COVID-19: Click here for the latest updates and vaccine news

×
15th October, 20206 min read

Fitness supplements — the facts

Fitness supplements — the facts
Medical reviewer: Healthily's medical team
Author: Alex Bussey
Last reviewed: 16/10/2020
Medically reviewed

All of Healthily's articles undergo medical safety checks to verify that the information is medically safe. View more details in our editorial policy

Fitness supplements have been popular for some time, with people often taking them in hope of building muscle or losing weight.

You might see them on the shelves of your local supermarket, the fitness section of a pharmacy or a health shop. But do they actually work?

Evidence suggests that they may help with some types of exercise, but experts warn that they’re not always a good substitute for a balanced diet. They can also have serious side effects.

Here’s everything you need to know about fitness supplements.

What are fitness supplements?

There are 2 main types of fitness supplement and they're used for either protein boosts or weight loss.

Protein supplements

These are normally powders, bars, shakes or gels that are supposed to provide your body with large amounts of protein.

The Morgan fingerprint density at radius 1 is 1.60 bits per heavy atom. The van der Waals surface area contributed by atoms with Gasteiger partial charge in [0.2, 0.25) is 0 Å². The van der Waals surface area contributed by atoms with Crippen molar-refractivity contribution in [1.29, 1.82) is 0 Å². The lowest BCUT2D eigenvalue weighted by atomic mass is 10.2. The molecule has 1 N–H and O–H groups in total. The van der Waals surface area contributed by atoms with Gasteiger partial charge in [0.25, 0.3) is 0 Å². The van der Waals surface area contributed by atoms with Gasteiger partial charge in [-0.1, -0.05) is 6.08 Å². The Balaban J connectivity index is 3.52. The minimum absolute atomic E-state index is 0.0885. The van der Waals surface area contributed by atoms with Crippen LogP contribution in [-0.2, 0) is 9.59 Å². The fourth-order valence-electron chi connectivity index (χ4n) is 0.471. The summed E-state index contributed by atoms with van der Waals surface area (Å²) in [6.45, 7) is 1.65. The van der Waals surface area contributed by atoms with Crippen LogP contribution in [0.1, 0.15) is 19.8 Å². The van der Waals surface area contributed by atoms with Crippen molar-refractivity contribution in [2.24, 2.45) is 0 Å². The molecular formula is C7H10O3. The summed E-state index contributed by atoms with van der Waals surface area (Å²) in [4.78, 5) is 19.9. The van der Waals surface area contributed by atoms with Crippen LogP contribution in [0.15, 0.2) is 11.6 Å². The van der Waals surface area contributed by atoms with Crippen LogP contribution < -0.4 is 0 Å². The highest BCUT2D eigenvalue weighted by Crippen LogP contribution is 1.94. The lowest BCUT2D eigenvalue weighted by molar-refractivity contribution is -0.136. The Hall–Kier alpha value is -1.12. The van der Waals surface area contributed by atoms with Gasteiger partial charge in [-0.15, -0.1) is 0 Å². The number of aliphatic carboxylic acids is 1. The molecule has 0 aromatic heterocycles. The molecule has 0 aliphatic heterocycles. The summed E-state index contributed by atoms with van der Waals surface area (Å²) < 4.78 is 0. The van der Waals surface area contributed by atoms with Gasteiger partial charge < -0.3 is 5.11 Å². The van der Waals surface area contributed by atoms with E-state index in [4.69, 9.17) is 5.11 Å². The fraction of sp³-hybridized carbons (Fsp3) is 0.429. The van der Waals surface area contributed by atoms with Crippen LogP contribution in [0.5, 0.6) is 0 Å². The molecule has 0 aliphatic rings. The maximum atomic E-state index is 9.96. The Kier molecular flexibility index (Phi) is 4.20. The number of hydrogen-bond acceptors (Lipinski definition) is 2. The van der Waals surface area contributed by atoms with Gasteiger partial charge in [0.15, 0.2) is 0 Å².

Some people believe that protein supplements make it easier to build muscle, increase your strength, control your appetite or boost your energy levels.

Weight loss supplements

These are supposed to help you lose weight by stopping your body from absorbing fat, or by speeding up your metabolism so that you can lose weight more quickly.

Some weight loss supplements also claim to suppress your appetite or make you feel full for longer to help you to lose weight without changing your diet.

But there isn’t much evidence to support these claims and some fitness supplements could be dangerous.

man in his kitchen, putting the lid on a protein shake

Do fitness supplements work?

It’s hard to say whether fitness supplements are helpful. Some athletes could benefit from a regular protein supplement — particularly if they’re doing a lot of resistance training, or struggling to get enough protein from their diet.

But experts say most people should focus on eating a balanced and healthy diet instead.